In the early days of video gaming, rumors about hidden secrets and glitches were rampant. Seemingly every day, some kid on the playground would tout his knowledge about how to attain the rarest of items or beat a certain difficult boss in one hit. Of course, since the introduction of the internet, current rumors can quickly be debunked with a couple of taps on a smartphone.
But there was something special about these alternative game facts. They caused us to question the scope and possibilities a single game could provide, making these simple virtual worlds seem more complex, vibrant, and mysterious.
Thanks to @HashtagRoundup, folks over on Twitter have been reminiscing about this golden era with the hashtag #FakeNintendoFacts and while some of them are just plain ridiculous, others have the exact same flavor of the rumors we heard on the playground. Would you have fallen for any of these?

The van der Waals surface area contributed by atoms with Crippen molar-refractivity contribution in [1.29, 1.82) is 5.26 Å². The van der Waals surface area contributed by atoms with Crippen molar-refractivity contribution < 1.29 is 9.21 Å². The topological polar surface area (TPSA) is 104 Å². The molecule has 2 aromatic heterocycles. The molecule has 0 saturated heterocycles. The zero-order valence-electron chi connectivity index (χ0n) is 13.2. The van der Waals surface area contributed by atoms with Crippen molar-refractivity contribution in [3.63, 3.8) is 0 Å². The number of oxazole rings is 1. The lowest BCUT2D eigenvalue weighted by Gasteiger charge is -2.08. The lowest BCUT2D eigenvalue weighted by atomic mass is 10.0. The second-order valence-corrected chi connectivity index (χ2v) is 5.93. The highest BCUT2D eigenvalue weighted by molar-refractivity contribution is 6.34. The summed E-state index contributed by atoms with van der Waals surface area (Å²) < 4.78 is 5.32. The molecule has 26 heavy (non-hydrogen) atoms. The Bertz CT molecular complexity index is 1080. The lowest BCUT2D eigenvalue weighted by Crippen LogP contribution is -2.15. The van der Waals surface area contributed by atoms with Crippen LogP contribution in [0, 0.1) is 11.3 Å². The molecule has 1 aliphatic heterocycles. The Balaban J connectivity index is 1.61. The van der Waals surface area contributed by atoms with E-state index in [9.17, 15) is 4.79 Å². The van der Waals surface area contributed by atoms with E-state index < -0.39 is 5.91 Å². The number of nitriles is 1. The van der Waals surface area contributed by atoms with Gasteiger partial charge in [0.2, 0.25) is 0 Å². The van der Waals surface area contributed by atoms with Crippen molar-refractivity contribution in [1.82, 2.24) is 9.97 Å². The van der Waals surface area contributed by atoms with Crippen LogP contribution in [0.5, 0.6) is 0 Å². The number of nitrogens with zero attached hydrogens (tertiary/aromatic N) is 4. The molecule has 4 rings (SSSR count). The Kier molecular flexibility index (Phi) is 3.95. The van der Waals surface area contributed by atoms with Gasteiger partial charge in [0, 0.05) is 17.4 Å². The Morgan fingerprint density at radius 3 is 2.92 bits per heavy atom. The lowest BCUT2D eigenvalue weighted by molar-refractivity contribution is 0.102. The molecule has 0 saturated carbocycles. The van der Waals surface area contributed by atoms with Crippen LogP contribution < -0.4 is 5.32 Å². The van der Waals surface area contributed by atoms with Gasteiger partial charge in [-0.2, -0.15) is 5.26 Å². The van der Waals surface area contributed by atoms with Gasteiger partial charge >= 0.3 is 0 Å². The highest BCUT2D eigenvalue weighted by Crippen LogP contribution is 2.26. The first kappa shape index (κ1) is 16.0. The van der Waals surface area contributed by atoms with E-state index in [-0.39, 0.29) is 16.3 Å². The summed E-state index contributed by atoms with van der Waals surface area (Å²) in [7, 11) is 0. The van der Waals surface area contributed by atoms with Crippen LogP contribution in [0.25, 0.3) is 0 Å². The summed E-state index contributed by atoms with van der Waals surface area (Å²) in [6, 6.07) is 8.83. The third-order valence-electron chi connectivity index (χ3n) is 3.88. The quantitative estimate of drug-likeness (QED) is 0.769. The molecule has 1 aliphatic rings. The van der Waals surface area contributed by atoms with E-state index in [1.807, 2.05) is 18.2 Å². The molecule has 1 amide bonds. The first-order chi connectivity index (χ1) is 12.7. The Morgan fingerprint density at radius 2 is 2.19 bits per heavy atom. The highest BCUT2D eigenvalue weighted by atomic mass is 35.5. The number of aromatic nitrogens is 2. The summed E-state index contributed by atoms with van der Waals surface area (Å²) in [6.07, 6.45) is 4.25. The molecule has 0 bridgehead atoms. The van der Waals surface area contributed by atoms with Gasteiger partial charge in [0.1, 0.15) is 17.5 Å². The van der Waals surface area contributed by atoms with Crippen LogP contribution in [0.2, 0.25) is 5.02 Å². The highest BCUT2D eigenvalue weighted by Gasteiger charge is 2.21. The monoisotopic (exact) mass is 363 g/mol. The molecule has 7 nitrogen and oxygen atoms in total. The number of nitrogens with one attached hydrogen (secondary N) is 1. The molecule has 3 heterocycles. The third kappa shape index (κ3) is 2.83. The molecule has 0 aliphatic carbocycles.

— Hashtag Roundup (@HashtagRoundup) July 28, 2019
In North America, Nintendo originally changed the color of the SNES buttons from colorful to purple because too many kids thought they were M&Ms and were eating them.#FakeNintendoFacts pic.twitter.com/zcDNeXhttC
— sackchief (@sackchief) July 28, 2019
Early Nintendo cartridges contained a working pan flute inside of them, starting the trend of people blowing into them. pic.twitter.com/eW9kLpQI9c
— Momaw Nadon (@swhammerhead) July 28, 2019
If you speed run Super Mario 64 correctly it perfectly syncs up with The Wizard of Oz. #FakeNintendoFacts
— ThatOneVideoGamer (@TOVG) July 28, 2019
— Zelda Gif World (@GifZelda) July 28, 2019
— ⚡️SupaNovaX⚡️ (@SupaNovaX_SSB) July 28, 2019
— Arjanator (@The_Arjanator) July 28, 2019
— Angel_Arle (@angel_arle) July 28, 2019
Take a look at the entire collection of tweets by clicking #FakeNintendoFacts.